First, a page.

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Wednesday, November 8 • 2:30pm - 3:10pm
Shotgun Session

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These short “pecha kucha-like” sessions will feature 5 PowerPoint presentations of 6 minutes and 40 seconds each. We will have time at the end of the session intended for Q&A for all presenters. Come for a lively, rapid-fire group of talks.

1) Assessing large ebook collections: Is the past a roadmap for developing collections of the future? (Stacy Baggett)

In the current climate of dwindling book budgets, practices of collection building for many of us now depend on purchasing ebook collections rather than individual print titles. Because these ebook collections are prepackaged, libraries have less control over individual titles and the quality of those titles. During the summer of 2017, the electronic resources librarian at Shenandoah University conducted an assessment of the library’s major ebook collections. The editors of Choice publish an annual list of best books, typically used as a standard in book collection practices. In this assessment project, the library’s ebook holdings in ProQuest’s Ebook Central (formerly ebrary) and EBSCO’s eBook Academic Collection were compared to Choice Outstanding Academic Titles Lists for five years, from 2012 – 2016. Currently, the library holds approximately 300,000 titles in its ProQuest and EBSCO collections. Using the Choice lists as a standard for comparison, the presenter will help participants adapt these methods in order to evaluate the suitability of their own ebook collections. Participants will learn strategies for building high quality ebook collections appropriate for their institutions and curricula. Questions about determining book title quality and matching titles with Choice and ebook collections will be explored. Participants will learn strategies for evaluating their own ebook collections and techniques for implementing changes in order to build more relevant ebook collections. Implications for collection development policies will be considered. Participants will be invited to respond to survey questions that explore best practices for ebook assessment and collection building.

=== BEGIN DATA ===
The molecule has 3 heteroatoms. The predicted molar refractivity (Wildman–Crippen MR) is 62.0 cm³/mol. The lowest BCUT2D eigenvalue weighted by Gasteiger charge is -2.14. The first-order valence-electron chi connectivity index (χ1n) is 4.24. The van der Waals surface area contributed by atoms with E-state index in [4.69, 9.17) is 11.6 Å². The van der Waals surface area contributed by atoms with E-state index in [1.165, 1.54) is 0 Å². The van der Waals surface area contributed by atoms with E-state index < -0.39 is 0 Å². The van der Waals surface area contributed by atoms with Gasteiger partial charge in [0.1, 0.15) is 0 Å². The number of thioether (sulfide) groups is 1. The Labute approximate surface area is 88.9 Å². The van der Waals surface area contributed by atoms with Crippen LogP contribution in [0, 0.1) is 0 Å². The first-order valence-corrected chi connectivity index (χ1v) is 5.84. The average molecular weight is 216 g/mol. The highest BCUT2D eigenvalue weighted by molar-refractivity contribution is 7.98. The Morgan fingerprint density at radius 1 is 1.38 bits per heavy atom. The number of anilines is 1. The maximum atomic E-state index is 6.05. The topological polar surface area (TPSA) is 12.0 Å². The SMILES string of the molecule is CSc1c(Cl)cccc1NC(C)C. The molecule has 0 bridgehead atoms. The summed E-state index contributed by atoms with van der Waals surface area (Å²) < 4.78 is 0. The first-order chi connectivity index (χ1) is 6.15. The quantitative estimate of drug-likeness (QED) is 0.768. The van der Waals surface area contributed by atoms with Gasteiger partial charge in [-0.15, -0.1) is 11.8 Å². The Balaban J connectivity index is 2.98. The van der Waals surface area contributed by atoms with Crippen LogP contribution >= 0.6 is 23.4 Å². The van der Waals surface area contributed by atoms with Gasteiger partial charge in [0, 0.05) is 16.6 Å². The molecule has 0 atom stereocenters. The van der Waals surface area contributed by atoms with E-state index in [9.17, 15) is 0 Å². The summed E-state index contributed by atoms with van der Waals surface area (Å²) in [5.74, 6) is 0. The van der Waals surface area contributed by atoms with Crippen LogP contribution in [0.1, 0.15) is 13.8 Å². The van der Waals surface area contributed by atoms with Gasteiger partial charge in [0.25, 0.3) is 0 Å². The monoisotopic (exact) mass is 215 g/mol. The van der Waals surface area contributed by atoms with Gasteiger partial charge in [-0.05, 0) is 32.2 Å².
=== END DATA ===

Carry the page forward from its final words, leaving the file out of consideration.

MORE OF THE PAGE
2) Unfinished Books: Could Libraries Embrace the Plasticity of Ebooks (Ravit David)

Books like "Don Juan" by Lord Byron or "The Mystery of Edwin Drood" by Charles Dickens enjoy huge readership even though they are unfinished works whose authors either died before they finished writing them or never really intended to publish them. But, unfortunately, the same argument cannot be made for Ebooks readership especially in cases where Ebooks are received by academic libraries or loaded onto various platforms before their making was completed.

Focusing on cases where Ebooks were changed, updated or removed long after the Ebooks titles were cataloged by libraries and made available to patrons –this paper considers how Ebooks’ ever evolving production changes libraries’ traditional workflows and forces us to be creative, "just in time" thinkers when it comes to Ebooks.
As if Byron and Dickens are still working to finish their great works although we already shelved it, this paper also offers librarians some strategies to deal with unfinished Ebooks and their plasticity without compromising readership in their institutions.

3) E-Book Longevity--Dynamics of E-Books Over Time (Christopher Palazzolo)

A substantial number of bibliometric studies have focused upon analyzing the circulation dynamics of print titles in academic library collections. A significant focus of this data collection and investigation is on the use of new, or approval titles or firm orders over certain time increments, as a means to assess the efficacy of such approval plans and/or of librarian anticipatory selection. A few studies have begun to approach such collection assessment on e-books to determine if their circulation (use) parallels print book circulation and use over time. For example, do e-titles chosen by selectors have a higher use than those in broad subject or publisher packages? Does the proportion of use of a package over time mirror that of a “package” of approval titles over the same amount of time? Of course, there are significant differences in e-book vs. print use (and what one can measure), so any conclusions will remain very tentative. This presentation will focus on several e-book packages, as well as e-book firm ordering, at Emory to see if any discernable circulation dynamics can be found, and what, if any, similarities there are with print circulation studies.